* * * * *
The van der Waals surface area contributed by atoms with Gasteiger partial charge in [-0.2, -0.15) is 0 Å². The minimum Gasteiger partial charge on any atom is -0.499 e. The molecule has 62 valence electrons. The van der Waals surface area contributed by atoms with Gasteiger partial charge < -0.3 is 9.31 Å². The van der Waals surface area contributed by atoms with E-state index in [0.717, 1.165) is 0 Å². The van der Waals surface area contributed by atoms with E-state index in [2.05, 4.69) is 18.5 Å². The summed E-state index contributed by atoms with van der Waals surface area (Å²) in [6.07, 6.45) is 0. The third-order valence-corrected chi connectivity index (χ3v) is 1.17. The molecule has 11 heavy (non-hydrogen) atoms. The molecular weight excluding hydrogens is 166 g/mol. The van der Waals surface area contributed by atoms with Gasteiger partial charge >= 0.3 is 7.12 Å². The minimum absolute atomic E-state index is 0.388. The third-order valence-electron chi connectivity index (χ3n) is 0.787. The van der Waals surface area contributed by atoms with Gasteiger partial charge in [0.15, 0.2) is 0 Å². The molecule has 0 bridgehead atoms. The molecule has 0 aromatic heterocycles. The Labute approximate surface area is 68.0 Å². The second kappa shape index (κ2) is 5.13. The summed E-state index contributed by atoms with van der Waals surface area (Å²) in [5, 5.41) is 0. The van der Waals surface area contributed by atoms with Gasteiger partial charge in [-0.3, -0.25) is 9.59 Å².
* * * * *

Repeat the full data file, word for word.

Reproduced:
The van der Waals surface area contributed by atoms with Gasteiger partial charge in [-0.2, -0.15) is 0 Å². The minimum Gasteiger partial charge on any atom is -0.499 e. The molecule has 62 valence electrons. The van der Waals surface area contributed by atoms with Gasteiger partial charge < -0.3 is 9.31 Å². The van der Waals surface area contributed by atoms with E-state index in [0.717, 1.165) is 0 Å². The van der Waals surface area contributed by atoms with E-state index in [2.05, 4.69) is 18.5 Å². The summed E-state index contributed by atoms with van der Waals surface area (Å²) in [6.07, 6.45) is 0. The third-order valence-corrected chi connectivity index (χ3v) is 1.17. The molecule has 11 heavy (non-hydrogen) atoms. The molecular weight excluding hydrogens is 166 g/mol. The van der Waals surface area contributed by atoms with Gasteiger partial charge >= 0.3 is 7.12 Å². The minimum absolute atomic E-state index is 0.388. The third-order valence-electron chi connectivity index (χ3n) is 0.787. The van der Waals surface area contributed by atoms with Gasteiger partial charge in [0.15, 0.2) is 0 Å². The molecule has 0 bridgehead atoms. The molecule has 0 aromatic heterocycles. The Labute approximate surface area is 68.0 Å². The second kappa shape index (κ2) is 5.13. The summed E-state index contributed by atoms with van der Waals surface area (Å²) in [5, 5.41) is 0. The van der Waals surface area contributed by atoms with Gasteiger partial charge in [-0.3, -0.25) is 9.59 Å².